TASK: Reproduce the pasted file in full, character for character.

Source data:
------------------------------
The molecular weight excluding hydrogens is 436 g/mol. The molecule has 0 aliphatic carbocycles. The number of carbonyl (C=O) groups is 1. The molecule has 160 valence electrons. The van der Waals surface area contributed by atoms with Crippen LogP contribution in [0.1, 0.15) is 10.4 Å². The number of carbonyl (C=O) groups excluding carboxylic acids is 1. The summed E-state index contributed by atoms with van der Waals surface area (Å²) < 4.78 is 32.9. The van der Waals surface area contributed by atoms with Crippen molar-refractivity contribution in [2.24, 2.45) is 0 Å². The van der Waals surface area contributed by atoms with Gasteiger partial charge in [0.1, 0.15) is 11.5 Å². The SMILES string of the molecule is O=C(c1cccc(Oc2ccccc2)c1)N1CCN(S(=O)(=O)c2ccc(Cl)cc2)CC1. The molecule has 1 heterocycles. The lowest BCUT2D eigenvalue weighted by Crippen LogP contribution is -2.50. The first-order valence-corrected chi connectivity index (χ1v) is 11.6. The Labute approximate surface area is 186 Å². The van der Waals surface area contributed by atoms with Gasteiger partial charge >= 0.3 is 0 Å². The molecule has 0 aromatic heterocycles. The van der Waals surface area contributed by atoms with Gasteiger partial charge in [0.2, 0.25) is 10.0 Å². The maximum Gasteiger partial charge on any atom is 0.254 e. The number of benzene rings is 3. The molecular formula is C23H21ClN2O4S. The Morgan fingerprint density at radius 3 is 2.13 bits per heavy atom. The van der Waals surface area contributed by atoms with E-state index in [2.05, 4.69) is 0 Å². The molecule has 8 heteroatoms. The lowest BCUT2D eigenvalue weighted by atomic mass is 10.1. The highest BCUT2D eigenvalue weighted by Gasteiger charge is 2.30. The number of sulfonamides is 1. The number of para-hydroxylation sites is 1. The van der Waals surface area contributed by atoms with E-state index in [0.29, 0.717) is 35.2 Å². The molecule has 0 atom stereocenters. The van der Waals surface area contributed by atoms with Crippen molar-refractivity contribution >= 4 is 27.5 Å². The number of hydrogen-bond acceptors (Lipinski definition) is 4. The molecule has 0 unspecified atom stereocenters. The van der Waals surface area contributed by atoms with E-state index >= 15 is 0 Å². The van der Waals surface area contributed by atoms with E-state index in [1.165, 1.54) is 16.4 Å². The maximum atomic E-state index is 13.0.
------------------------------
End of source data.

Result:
The molecular weight excluding hydrogens is 436 g/mol. The molecule has 0 aliphatic carbocycles. The number of carbonyl (C=O) groups is 1. The molecule has 160 valence electrons. The van der Waals surface area contributed by atoms with Crippen LogP contribution in [0.1, 0.15) is 10.4 Å². The number of carbonyl (C=O) groups excluding carboxylic acids is 1. The summed E-state index contributed by atoms with van der Waals surface area (Å²) < 4.78 is 32.9. The van der Waals surface area contributed by atoms with Crippen molar-refractivity contribution in [2.24, 2.45) is 0 Å². The van der Waals surface area contributed by atoms with Gasteiger partial charge in [0.1, 0.15) is 11.5 Å². The SMILES string of the molecule is O=C(c1cccc(Oc2ccccc2)c1)N1CCN(S(=O)(=O)c2ccc(Cl)cc2)CC1. The molecule has 1 heterocycles. The lowest BCUT2D eigenvalue weighted by Crippen LogP contribution is -2.50. The first-order valence-corrected chi connectivity index (χ1v) is 11.6. The Labute approximate surface area is 186 Å². The van der Waals surface area contributed by atoms with Gasteiger partial charge >= 0.3 is 0 Å². The molecule has 0 aromatic heterocycles. The van der Waals surface area contributed by atoms with Gasteiger partial charge in [0.2, 0.25) is 10.0 Å². The maximum Gasteiger partial charge on any atom is 0.254 e. The number of benzene rings is 3. The molecular formula is C23H21ClN2O4S. The Morgan fingerprint density at radius 3 is 2.13 bits per heavy atom. The van der Waals surface area contributed by atoms with E-state index in [2.05, 4.69) is 0 Å². The molecule has 8 heteroatoms. The lowest BCUT2D eigenvalue weighted by atomic mass is 10.1. The highest BCUT2D eigenvalue weighted by Gasteiger charge is 2.30. The number of sulfonamides is 1. The number of para-hydroxylation sites is 1. The van der Waals surface area contributed by atoms with E-state index in [0.29, 0.717) is 35.2 Å². The molecule has 0 atom stereocenters. The van der Waals surface area contributed by atoms with Crippen molar-refractivity contribution >= 4 is 27.5 Å². The number of hydrogen-bond acceptors (Lipinski definition) is 4. The molecule has 0 unspecified atom stereocenters. The van der Waals surface area contributed by atoms with E-state index >= 15 is 0 Å². The van der Waals surface area contributed by atoms with E-state index in [1.165, 1.54) is 16.4 Å². The maximum atomic E-state index is 13.0.